By Peter McLaren

Motocourse editor Michael Scott has covered Motorcycle Grand Prix racing since 1984 - and written best selling books on the likes of Wayne Rainey and Barry Sheene - making him perfectly placed to assess the sport on the eve of the opening round of the 2005 season.

Crash.net caught up with Michael at the recent UK MotoGP launch, where he spoke about the significance of the 2004 championship, his impressions of 2005 testing, the difference between Formula One and MotoGP, his view of the new flag-to-flag and one qualifying session rule changes and much more...

Q:
Michael, what did you make of last year - it was a big year for Valentino Rossi and for MotoGP - but what was your opinion?

Michael Scott:
Last year was absolutely sensational and it was the proof of how humanity remains the most important factor in motorcycle sport. Valentino Rossi proved it. He transcended machine weaknesses and did all those things that make us love motorbike racing.

Q:
All the pre-season testing has now finished, what have you made of it?

Michael Scott:
Well I always make the point that testing is only testing and nothing more than a rough guide - and I would extend this still further and say that I don't think Valentino Rossi has shown all his cards yet. I'd suspected that he wouldn't before the tests and I still think he hasn't

One thing that struck me was in Catalunya, when he didn't win the (BMW) hatchback, he gave a very theatrical punching of the air. No-one had ever seen him do that before - I certainly hadn't - and I don't believe it. He's such a showman and he was putting on a show.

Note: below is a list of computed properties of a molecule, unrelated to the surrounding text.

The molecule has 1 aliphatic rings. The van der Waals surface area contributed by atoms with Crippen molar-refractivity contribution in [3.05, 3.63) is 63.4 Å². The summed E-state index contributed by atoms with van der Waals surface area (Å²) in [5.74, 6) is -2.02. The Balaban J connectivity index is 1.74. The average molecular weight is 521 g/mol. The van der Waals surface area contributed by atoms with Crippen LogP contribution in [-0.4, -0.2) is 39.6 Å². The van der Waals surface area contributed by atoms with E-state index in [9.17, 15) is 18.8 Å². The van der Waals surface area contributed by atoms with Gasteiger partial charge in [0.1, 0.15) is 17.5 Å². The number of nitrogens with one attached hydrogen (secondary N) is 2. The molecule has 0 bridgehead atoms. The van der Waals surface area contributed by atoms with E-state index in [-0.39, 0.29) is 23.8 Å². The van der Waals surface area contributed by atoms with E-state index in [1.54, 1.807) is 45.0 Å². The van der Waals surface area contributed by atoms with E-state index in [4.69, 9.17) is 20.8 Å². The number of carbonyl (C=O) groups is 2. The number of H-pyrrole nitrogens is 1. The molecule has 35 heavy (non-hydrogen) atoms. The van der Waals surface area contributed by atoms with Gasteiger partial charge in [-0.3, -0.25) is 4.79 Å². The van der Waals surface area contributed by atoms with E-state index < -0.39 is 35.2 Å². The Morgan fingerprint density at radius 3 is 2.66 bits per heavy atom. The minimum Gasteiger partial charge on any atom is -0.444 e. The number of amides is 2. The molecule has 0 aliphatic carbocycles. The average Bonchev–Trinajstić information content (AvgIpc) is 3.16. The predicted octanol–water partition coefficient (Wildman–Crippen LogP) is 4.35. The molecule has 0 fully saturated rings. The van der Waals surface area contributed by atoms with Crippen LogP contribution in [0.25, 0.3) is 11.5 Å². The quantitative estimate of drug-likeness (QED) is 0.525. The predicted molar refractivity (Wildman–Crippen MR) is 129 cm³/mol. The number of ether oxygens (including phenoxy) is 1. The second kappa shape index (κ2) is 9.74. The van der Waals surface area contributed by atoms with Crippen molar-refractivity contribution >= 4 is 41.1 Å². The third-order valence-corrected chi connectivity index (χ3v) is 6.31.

Q:
Do you think that's to wrong foot Honda - to make them feel more confident than they should?

Michael Scott:
Every little psychological advantage (Rossi) can get he'll take and that's just another one. He's already so predominate in that regard. They are obviously the world's best riders - for example Max Biaggi is an absolutely divine rider, he's superb - and I think (Biaggi) turns up on the grid, he's got the factory Honda, everything's great and he looks over his shoulder and... oh my god there's Rossi. He's half beaten already.

Q:
On the subject of Biaggi, by the looks of it he had a tough test at Jerez - he's been making some statements saying that the good bike he had has vanished - do you think that's genuine?

Michael Scott:
I don't think he's bluffing no. I think (Biaggi) is an erratic rider, he's an erratic person, he needs for everything to be absolutely right. When it goes a little bit out of kilter he's in serious trouble.

Personally I'd love to see him win the championship this year. This is possibly some natural championing of the underdog - and (Biaggi) has been underdog for so long. As I said earlier, he's such a superb rider and another very human person and I hate to see him getting the worse of Rossi every time. It would nice to see it go the other way.

Q:
What do you think we'll see this year regarding the machines and tyres?

Michael Scott:
Already in the tests we've seen it's a continual ramping up of the technology; it's becoming more and more sophisticated it's becoming and more and more expensive as well. It's really already out of control and will go more out of control.

Tyre wise of course Bridgestone have now upped the stakes hugely by mounting a couple of test teams, and if further technological advancements don't result from all this spending then they are wasting their money.

But even if they do it's a very expensive way of doing it and I wouldn't be surprised if we don't hear more talk this year of trying to limit costs Formula One style.

Q: